In the same vein, expanding, one of our Areas of Life Skills Training, is all about moving students out of their comfort zones. In the words of one student, “By day three, I had cried with my team, laughed with my team, and hugged everyone on my team.” At SuperCamp, we believe in students diving into change headfirst.

Internal Motivation is a drive to achieve and accomplish that exists independently of external rewards such as money, status, or grades. High internal motivation usually manifests as a passion for learning and knowledge, as well as optimism and the ability to overlook monetary or professional setbacks.

To this end, we teach that character (“establishing a code for personal excellence”) is of the utmost importance. This means recognizing that self-actualization exists within oneself. Typically, students come to us believing that good grades or test scores are the ends and that learning and knowledge acquisition are simply a means.

By flipping this paradigm on its head—i.e., good grades are a byproduct of a passion for learning, but not the ultimate reward—we create resilient and curious young adults. This can be critical for students who have trouble adjusting to high school or college; a bad semester shouldn’t kill a student’s quest for knowledge!

Empathy, commonly lacking in teenagers and young adults, is usually thought of as being able to put yourself in another person’s shoes. Seeing from different perspectives increases potential for successful client relationships, teambuilding, and working with a variety of personality types.

Many of our campers are already highly motivated students (and those who aren’t will be headed that direction by the end of their session!). Naturally, these students will be looked on to help their peers and classmates when they return to school. That’s why another Area of Life Skills Training we focus on is leadership.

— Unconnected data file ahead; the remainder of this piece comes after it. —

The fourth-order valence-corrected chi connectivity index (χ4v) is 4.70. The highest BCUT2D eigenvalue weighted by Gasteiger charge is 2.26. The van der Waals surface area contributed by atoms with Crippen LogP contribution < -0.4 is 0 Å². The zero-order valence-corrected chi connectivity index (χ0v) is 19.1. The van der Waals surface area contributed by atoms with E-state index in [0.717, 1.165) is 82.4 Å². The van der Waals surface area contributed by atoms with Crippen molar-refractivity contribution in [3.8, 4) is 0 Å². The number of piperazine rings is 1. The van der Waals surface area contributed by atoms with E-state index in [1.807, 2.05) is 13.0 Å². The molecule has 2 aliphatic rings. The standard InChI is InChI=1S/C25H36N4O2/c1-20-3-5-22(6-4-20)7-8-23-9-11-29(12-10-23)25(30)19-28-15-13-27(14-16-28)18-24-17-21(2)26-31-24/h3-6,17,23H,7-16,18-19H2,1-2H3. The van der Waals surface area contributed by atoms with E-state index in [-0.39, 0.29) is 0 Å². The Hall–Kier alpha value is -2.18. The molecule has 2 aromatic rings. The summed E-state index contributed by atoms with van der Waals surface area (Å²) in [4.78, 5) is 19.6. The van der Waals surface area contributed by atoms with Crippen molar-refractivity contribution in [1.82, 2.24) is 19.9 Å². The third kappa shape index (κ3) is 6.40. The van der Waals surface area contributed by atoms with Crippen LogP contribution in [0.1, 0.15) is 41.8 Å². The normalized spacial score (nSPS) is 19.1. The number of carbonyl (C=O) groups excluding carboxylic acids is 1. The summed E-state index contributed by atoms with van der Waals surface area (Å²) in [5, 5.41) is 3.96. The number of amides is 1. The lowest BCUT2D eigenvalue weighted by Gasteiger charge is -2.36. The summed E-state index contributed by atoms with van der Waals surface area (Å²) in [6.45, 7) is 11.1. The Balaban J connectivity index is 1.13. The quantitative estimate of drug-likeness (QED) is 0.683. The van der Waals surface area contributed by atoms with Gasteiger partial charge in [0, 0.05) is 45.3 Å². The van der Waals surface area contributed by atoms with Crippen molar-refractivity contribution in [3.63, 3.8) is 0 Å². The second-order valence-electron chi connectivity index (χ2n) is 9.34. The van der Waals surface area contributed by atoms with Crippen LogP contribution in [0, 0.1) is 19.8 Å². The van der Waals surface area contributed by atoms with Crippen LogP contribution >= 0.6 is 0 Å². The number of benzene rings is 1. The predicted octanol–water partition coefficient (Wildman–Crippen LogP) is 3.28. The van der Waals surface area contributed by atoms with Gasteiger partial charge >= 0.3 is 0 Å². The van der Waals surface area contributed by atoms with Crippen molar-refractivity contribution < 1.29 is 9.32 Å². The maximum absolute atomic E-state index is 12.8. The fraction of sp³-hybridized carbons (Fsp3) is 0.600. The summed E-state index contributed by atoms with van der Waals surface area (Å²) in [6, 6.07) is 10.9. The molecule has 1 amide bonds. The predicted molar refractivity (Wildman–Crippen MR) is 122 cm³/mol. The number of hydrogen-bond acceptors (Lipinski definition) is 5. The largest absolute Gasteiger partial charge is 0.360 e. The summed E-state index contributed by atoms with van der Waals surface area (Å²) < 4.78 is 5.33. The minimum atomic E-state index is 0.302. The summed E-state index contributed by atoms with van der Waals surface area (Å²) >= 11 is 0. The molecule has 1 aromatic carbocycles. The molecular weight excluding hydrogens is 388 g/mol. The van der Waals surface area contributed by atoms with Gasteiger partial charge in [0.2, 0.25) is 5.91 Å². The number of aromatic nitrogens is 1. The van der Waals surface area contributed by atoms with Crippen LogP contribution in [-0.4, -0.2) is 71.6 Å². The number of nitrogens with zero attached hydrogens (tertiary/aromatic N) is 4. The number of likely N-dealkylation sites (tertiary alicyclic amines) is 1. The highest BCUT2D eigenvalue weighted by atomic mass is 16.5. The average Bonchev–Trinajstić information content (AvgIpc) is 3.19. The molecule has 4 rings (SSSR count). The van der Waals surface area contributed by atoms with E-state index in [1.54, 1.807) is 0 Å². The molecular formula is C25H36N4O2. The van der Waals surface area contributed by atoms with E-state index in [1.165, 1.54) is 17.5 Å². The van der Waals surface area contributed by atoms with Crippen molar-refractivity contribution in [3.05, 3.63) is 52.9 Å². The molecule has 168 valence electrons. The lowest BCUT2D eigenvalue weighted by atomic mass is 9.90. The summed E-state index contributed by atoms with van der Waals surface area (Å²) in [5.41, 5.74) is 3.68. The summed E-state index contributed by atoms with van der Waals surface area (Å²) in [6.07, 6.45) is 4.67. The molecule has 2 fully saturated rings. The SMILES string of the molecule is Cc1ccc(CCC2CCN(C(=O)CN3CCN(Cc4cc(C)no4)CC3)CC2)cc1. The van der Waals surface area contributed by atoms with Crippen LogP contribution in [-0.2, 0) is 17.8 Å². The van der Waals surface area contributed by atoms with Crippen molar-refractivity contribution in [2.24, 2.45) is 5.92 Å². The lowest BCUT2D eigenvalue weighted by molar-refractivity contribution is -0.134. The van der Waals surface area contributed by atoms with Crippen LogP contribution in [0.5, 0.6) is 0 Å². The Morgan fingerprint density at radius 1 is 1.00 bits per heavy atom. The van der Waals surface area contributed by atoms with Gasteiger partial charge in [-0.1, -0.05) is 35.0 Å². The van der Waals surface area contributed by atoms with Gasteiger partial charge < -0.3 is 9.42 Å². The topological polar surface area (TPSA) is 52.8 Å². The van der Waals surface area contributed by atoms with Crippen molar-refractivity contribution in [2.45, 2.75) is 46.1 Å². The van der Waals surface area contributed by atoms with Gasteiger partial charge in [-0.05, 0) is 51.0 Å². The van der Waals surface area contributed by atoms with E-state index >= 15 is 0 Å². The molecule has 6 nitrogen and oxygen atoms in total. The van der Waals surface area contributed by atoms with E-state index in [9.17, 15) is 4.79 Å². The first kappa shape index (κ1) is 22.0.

In addition to confidence and communication, the ability to lead successfully is largely predicated on empathy. We teach problem resolution, and specifically how seeing from someone else’s perspective can change your own viewpoint. Here at SuperCamp, we believe in students using their skills for good. After all, with great power comes great responsibility

Social Skills is maybe the facet of EQ that we are the most familiar with. While we mostly think of social skills as making friends and maintaining relationships, it also typically includes an ability to affect change and persuade others. Like empathy, it is a critical component to successful leadership.

This is where speaking with good purpose, one of our Keys of Excellence comes into play. This means choosing our words wisely so that we are honest and kind when we communicate with one another. In speak with good purpose activities, we increase awareness of what our words mean and the impact they have.

As is often the case, a young student summed up the concept best. “I’m going to be thinking about what I’m saying, knowing what I’m saying, and having an impact in what I’m saying.” Many adults still don’t possess this skill set. By mastering speaking with good purpose as teenagers, our students are on a fast track for success.

Think About It

It’s not a coincidence that we teach our campers to seek excellence academically, professionally, and in life. We don’t just believe in creating successful students. At SuperCamp we impart skills that last a lifetime.

 

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Since 1982 SuperCamp has increased the academic and personal success of 73,000 students. Participants experience breakthrough learning, the 8 Keys of Excellence principles to live by, self-discovery, deep friendships, and fun! They learn valuable collaboration, communication, critical thinking, and creativity strategies, and how to apply their SuperCamp experiences and skills to school, college, career, and life.